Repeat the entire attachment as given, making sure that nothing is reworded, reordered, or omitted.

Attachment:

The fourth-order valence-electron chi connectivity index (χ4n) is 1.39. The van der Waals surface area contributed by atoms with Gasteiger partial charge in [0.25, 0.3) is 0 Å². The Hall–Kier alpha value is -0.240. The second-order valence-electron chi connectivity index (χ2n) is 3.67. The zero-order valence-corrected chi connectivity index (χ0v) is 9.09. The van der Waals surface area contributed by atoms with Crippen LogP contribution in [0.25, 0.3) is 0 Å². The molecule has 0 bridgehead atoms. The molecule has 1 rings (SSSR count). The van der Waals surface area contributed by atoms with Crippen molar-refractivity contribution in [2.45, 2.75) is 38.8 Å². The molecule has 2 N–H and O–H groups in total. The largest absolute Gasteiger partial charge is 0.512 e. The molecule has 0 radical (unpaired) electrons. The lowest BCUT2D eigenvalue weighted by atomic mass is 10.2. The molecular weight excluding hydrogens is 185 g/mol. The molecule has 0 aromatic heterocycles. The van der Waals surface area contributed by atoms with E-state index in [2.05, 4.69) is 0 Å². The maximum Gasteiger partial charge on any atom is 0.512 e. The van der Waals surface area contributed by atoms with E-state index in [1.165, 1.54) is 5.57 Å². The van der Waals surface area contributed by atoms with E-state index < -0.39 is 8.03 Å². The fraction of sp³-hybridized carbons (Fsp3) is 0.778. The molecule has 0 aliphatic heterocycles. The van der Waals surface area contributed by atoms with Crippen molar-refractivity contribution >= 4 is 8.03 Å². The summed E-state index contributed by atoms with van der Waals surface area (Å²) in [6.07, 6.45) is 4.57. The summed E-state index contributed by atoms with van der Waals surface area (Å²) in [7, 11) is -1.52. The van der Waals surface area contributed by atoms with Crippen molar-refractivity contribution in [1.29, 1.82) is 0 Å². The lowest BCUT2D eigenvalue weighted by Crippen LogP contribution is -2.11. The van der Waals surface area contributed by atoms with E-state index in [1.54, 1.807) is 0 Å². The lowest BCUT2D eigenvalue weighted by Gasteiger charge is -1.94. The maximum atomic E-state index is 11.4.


The fourth-order valence-electron chi connectivity index (χ4n) is 1.39. The van der Waals surface area contributed by atoms with Gasteiger partial charge in [0.25, 0.3) is 0 Å². The Hall–Kier alpha value is -0.240. The second-order valence-electron chi connectivity index (χ2n) is 3.67. The zero-order valence-corrected chi connectivity index (χ0v) is 9.09. The van der Waals surface area contributed by atoms with Crippen LogP contribution in [0.25, 0.3) is 0 Å². The molecule has 0 bridgehead atoms. The molecule has 1 rings (SSSR count). The van der Waals surface area contributed by atoms with Crippen molar-refractivity contribution in [2.45, 2.75) is 38.8 Å². The molecule has 2 N–H and O–H groups in total. The largest absolute Gasteiger partial charge is 0.512 e. The molecule has 0 radical (unpaired) electrons. The lowest BCUT2D eigenvalue weighted by atomic mass is 10.2. The molecular weight excluding hydrogens is 185 g/mol. The molecule has 0 aromatic heterocycles. The van der Waals surface area contributed by atoms with E-state index in [2.05, 4.69) is 0 Å². The maximum Gasteiger partial charge on any atom is 0.512 e. The van der Waals surface area contributed by atoms with E-state index in [1.165, 1.54) is 5.57 Å². The van der Waals surface area contributed by atoms with E-state index < -0.39 is 8.03 Å². The fraction of sp³-hybridized carbons (Fsp3) is 0.778. The molecule has 0 aliphatic heterocycles. The van der Waals surface area contributed by atoms with Crippen molar-refractivity contribution >= 4 is 8.03 Å². The summed E-state index contributed by atoms with van der Waals surface area (Å²) in [6.07, 6.45) is 4.57. The summed E-state index contributed by atoms with van der Waals surface area (Å²) in [7, 11) is -1.52. The van der Waals surface area contributed by atoms with Crippen molar-refractivity contribution in [1.29, 1.82) is 0 Å². The lowest BCUT2D eigenvalue weighted by Crippen LogP contribution is -2.11. The van der Waals surface area contributed by atoms with E-state index in [1.54, 1.807) is 0 Å². The lowest BCUT2D eigenvalue weighted by Gasteiger charge is -1.94. The maximum atomic E-state index is 11.4.